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Stanley Cup Final

Hobbled Zetterberg wants to play Tuesday

Monday, 09.28.2009 / 2:35 PM / 2009 Compuware NHL Premiere

By Dan Rosen - NHL.com Senior Writer

STOCKHOLM -- How Detroit Red Wings center Henrik Zetterberg's cranky groin responds when he wakes up Tuesday morning will be a telltale sign as to how ready the Swedish star is to play in Wednesday's final preseason game in Karlstad.

Zetterberg has not appeared in any of Detroit's eight preseason games, but he sounded optimistic following Monday afternoon's spirited 45-minute practice that was intended to get some of the jet lag out of the Red Wings' legs following their overnight flight.

Since Zetterberg wants so badly to play against Farjestads BK, the local Swedish Elite League team, you get the feeling that if he's even remotely OK he will give the thumbs up to coach Mike Babcock.

"This is the best I've felt since it happened, so it's positive," said Zetterberg, who tweaked his groin prior to training camp and has been fighting the nagging injury ever since. "As always, we'll see how it reacts to this and go for more tomorrow. I think this is pretty much the best I could do after a red-eye flight from Detroit."

Zetterberg's linemate, Dan Cleary, didn't see any kinks in Zetterberg's game, saying the sensational Swede "looked better than normal, which is amazing."

"He hasn't been on the ice in I don't know how long and then for him to look better than normal?" Cleary continued. "Only a few players can be pulling stuff like that."

Zetterberg, though, might have to pull off a minor miracle to get up to speed before Friday night's season opener against St. Louis at the Ericsson Globe. As Babcock noted, missing preseason games sets back even the great ones like Zetterberg.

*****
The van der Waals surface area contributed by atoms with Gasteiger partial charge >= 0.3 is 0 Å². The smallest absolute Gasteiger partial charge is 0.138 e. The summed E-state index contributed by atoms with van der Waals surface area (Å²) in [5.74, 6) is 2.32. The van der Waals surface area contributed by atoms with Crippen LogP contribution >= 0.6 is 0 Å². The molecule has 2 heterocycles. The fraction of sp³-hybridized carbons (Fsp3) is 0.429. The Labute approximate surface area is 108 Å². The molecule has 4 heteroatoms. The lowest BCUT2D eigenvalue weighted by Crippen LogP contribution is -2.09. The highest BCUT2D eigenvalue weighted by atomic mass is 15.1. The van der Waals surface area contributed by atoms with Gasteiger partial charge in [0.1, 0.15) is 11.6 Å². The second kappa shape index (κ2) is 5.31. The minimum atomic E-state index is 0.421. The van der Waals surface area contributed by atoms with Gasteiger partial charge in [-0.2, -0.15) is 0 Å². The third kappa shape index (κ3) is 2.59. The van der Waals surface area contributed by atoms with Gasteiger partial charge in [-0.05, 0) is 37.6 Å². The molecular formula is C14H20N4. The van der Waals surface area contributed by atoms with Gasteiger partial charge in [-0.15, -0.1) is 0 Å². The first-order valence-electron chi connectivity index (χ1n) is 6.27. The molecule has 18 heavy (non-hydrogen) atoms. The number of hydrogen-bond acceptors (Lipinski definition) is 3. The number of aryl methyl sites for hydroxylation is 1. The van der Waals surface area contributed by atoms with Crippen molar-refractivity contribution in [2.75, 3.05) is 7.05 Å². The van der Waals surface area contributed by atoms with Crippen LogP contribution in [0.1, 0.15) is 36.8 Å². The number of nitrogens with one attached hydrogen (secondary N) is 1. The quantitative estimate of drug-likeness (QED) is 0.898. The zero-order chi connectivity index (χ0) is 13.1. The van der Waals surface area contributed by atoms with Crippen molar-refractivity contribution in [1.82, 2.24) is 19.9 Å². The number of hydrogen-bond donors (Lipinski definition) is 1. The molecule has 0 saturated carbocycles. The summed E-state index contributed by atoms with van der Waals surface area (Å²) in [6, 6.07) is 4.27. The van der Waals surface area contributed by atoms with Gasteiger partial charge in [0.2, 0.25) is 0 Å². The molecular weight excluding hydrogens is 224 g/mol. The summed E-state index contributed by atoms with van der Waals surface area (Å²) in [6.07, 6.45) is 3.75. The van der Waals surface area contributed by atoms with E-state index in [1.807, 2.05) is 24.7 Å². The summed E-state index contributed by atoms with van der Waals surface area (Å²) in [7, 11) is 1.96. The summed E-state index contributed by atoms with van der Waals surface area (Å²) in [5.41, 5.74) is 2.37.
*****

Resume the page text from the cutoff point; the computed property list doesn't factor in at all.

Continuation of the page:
"There is no switch that gets these guys to the level," Babcock said. "If you haven't skated then you haven't skated. If they get to the game and the game is racing 100 miles per hour and they can't keep up, that's because you haven't been in training camp. It doesn't matter how good the player is because missing training camp makes a great player good and it makes a good player average."

Zetterberg, hardly average at anything he does on the ice, is obviously key to the Wings' success, both here in Stockholm and back home for the rest of the 80 regular-season games.

He's slated to start the season flanking Cleary and Todd Bertuzzi at even strength and on the power play, but Babcock noted after Sunday's game against Pittsburgh that Zetterberg's line is way behind the other scoring line and power play trio -- Pavel Datsyuk, Johan Franzen and Tomas Holmstrom.

Cleary has played in only two of the eight preseason games and Bertuzzi has skated in just three of them. Babcock thought all three were going to play against the Penguins, but it turns out none of the three actually did.

They all think it's essential that Zetterberg plays Wednesday in Karlstad just so the line can get some familiarity in a real game situation.

"I have a lot of familiarity with 'Z,' so for me it's not going to be a problem, but the thing is 'Z' really finding 'Bert' and that chemistry," Cleary said. "For him and 'Bert' to find their way around each other, where they're going to be, what they like to do, where they like to shoot from, you would like to have a game like Wednesday. It's a good tune-up to get us going because come Friday, here we go."

Zetterberg said he will play, provided he wakes up feeling good and has another strong skate Tuesday. Even though Cleary doesn't think his center is too far behind, Zetterberg is fully aware of how much catching up he has to do.

"Players have been skating and playing games, so they look ready to go but I haven't played yet," he said. "It would be nice to get a game in before everything starts."

Perhaps Babcock thinks this trip to Sweden will magically heal Zetterberg's groin.

"He's looked good many a time," the coach said, "but, you know, he gets back to Sweden and maybe he smells that fresh air or something like that and it'll make him feel better."

The Wings are counting on it.

For me, it's a great win for our hockey team and for a lot of people back in Columbus, especially our fans in particular … people who have been devoted to this organization, it's big.

— Columbus Blue Jackets coach Todd Richards said after their 4-3 OT win vs. Pittsburgh in Game 2, the franchise's first ever Stanley Cup Playoff victory